Anthropology of Islam and Muslim Societies (L6091)

30 credits, Level 6

Spring teaching

The module introduces you to anthropological debates concerning Islam and Muslim societies. Focusing on the complex and diverse experiences of being Muslim in different ethnographic contexts, it explores intersections between religious practice - Islamic knowledge, authority, prayer, ritual and piety and political, economic, social and cultural processes. On the basis of ethnographic studies, the module questions whether 'Islam' can be considered as a unified experiential and analytical category, and how anthropologists have participated in the production of Islam as a specific field of study. The module considers actual instances or expressions of religiosity and how these are the ground of everyday contestations and, at times, conflict between different sects and groups.

Teaching and assessment

We’re currently reviewing teaching and assessment of our modules in light of the COVID-19 situation. We’ll publish the latest information as soon as possible.

Contact hours and workload

This module is approximately 300 hours of work. This breaks down into about 33 hours of contact time and about 267 hours of independent study. The University may make minor variations to the contact hours for operational reasons, including timetabling requirements.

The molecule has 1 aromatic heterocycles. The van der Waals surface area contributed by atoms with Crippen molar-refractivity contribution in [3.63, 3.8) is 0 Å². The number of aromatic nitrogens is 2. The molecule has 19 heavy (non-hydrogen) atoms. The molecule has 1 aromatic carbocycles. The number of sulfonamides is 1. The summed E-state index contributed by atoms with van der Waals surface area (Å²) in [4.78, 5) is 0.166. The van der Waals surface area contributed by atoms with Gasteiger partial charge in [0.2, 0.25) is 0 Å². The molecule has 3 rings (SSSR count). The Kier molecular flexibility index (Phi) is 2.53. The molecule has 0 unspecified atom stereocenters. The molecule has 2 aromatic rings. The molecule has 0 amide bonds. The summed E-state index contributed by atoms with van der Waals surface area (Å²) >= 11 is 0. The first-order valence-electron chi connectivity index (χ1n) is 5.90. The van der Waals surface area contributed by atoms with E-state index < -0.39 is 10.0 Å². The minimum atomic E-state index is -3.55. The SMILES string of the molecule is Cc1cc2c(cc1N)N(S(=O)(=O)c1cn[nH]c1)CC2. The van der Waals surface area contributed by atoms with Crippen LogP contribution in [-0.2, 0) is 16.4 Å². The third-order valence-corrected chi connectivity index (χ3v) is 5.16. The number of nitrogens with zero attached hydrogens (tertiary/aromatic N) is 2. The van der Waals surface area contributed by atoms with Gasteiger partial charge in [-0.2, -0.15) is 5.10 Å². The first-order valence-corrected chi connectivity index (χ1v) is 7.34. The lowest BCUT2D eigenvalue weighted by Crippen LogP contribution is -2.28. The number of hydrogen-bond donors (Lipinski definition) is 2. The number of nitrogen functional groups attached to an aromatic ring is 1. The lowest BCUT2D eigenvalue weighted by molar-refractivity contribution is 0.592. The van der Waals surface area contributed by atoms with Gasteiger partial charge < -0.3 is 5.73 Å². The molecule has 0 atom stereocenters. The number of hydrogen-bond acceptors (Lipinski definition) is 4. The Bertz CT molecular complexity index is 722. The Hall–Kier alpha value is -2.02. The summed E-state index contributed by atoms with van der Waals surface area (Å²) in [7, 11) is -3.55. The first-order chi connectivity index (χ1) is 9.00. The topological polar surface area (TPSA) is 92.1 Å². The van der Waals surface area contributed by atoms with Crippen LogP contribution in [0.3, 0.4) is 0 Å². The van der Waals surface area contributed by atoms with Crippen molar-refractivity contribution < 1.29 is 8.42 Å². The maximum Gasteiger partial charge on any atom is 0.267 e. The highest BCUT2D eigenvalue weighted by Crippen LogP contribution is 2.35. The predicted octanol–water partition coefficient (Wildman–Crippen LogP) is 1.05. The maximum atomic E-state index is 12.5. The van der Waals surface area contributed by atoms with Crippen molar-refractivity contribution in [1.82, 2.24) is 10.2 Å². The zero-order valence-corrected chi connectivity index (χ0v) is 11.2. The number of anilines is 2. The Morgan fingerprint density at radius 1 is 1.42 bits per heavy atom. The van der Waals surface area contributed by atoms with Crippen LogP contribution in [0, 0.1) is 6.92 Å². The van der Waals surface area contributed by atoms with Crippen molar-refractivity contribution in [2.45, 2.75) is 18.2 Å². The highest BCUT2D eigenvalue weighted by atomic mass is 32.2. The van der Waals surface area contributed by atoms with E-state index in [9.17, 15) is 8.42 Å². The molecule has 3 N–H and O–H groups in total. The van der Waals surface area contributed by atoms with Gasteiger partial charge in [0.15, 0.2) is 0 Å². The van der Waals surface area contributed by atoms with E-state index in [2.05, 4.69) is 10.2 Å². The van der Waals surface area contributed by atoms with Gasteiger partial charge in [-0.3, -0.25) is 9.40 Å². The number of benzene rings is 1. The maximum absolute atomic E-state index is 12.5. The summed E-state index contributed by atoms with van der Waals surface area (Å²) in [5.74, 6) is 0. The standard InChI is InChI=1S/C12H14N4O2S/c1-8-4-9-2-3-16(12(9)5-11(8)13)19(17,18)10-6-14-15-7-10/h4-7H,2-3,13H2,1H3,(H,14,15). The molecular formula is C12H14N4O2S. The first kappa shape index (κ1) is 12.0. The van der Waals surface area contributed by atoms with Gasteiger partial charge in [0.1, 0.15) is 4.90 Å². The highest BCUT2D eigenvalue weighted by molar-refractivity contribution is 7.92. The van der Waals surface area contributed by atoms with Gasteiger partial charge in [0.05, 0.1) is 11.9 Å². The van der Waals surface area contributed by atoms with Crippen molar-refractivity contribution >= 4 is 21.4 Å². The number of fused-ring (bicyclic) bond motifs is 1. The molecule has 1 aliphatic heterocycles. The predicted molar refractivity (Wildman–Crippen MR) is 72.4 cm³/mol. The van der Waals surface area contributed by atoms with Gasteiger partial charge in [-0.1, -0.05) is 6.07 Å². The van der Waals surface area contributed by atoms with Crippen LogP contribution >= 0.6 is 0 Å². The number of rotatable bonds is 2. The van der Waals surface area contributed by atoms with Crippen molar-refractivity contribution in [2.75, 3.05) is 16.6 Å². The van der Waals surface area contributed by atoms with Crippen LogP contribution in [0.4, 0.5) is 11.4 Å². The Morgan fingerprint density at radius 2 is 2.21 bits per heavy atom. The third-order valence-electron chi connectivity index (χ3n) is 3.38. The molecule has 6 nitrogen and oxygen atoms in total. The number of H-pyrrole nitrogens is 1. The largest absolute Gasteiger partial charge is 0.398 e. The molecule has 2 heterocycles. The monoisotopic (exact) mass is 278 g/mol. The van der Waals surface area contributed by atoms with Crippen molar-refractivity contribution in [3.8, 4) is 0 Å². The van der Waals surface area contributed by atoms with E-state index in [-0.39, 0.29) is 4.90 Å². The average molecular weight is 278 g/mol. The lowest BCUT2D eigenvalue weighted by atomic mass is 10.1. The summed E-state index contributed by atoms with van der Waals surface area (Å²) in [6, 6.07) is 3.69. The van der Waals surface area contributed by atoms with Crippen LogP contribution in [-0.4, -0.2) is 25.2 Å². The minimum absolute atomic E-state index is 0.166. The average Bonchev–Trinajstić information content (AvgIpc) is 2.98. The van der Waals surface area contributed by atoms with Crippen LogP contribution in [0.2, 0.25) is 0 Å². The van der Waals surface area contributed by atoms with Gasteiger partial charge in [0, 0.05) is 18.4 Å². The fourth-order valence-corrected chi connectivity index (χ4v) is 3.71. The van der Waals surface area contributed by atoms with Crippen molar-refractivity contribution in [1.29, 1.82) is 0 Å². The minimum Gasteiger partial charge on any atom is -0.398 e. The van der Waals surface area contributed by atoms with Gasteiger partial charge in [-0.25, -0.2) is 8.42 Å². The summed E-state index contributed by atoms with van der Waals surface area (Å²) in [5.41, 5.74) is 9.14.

This module is running in the academic year 2021/22. We also plan to offer it in future academic years. However, there may be changes to this module in response to COVID-19, or due to staff availability, student demand or updates to our curriculum. We’ll make sure to let our applicants know of material changes to modules at the earliest opportunity.

It may not be possible to take some module combinations due to timetabling constraints. The structure of some courses means that the modules you choose first may determine whether later modules are core or optional.


This module is offered on the following courses: